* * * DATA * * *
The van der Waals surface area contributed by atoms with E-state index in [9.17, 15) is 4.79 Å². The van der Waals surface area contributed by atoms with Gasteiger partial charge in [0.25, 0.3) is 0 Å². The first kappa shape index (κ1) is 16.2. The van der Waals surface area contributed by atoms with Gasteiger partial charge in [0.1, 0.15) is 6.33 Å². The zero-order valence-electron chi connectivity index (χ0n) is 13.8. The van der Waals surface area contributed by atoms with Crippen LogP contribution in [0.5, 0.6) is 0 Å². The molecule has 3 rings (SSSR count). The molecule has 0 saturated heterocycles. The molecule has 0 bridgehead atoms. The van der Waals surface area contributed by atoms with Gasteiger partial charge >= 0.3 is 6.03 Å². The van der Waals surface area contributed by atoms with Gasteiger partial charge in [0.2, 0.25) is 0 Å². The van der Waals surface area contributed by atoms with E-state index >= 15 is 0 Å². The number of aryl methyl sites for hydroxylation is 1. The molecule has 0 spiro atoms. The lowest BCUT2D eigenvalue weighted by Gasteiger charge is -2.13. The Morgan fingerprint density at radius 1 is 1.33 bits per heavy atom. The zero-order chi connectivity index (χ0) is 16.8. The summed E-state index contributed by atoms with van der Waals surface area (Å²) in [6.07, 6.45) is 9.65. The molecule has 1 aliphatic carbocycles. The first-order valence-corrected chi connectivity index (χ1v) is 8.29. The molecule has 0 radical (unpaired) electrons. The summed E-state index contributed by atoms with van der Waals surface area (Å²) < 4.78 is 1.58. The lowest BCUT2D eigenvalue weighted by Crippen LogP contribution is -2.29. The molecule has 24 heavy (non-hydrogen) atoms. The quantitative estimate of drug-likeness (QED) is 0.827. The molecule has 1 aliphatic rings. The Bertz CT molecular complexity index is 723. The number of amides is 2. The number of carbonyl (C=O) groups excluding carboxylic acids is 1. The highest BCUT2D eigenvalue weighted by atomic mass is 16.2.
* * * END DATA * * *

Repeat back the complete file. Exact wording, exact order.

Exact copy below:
The van der Waals surface area contributed by atoms with E-state index in [9.17, 15) is 4.79 Å². The van der Waals surface area contributed by atoms with Gasteiger partial charge in [0.25, 0.3) is 0 Å². The first kappa shape index (κ1) is 16.2. The van der Waals surface area contributed by atoms with Gasteiger partial charge in [0.1, 0.15) is 6.33 Å². The zero-order valence-electron chi connectivity index (χ0n) is 13.8. The van der Waals surface area contributed by atoms with Crippen LogP contribution in [0.5, 0.6) is 0 Å². The molecule has 3 rings (SSSR count). The molecule has 0 saturated heterocycles. The molecule has 0 bridgehead atoms. The van der Waals surface area contributed by atoms with Gasteiger partial charge >= 0.3 is 6.03 Å². The van der Waals surface area contributed by atoms with Gasteiger partial charge in [0.2, 0.25) is 0 Å². The van der Waals surface area contributed by atoms with E-state index >= 15 is 0 Å². The number of aryl methyl sites for hydroxylation is 1. The molecule has 0 spiro atoms. The lowest BCUT2D eigenvalue weighted by Gasteiger charge is -2.13. The Morgan fingerprint density at radius 1 is 1.33 bits per heavy atom. The zero-order chi connectivity index (χ0) is 16.8. The summed E-state index contributed by atoms with van der Waals surface area (Å²) in [6.07, 6.45) is 9.65. The molecule has 1 aliphatic carbocycles. The first-order valence-corrected chi connectivity index (χ1v) is 8.29. The molecule has 0 radical (unpaired) electrons. The summed E-state index contributed by atoms with van der Waals surface area (Å²) < 4.78 is 1.58. The lowest BCUT2D eigenvalue weighted by Crippen LogP contribution is -2.29. The molecule has 24 heavy (non-hydrogen) atoms. The quantitative estimate of drug-likeness (QED) is 0.827. The molecule has 1 aliphatic rings. The Bertz CT molecular complexity index is 723. The number of amides is 2. The number of carbonyl (C=O) groups excluding carboxylic acids is 1. The highest BCUT2D eigenvalue weighted by atomic mass is 16.2.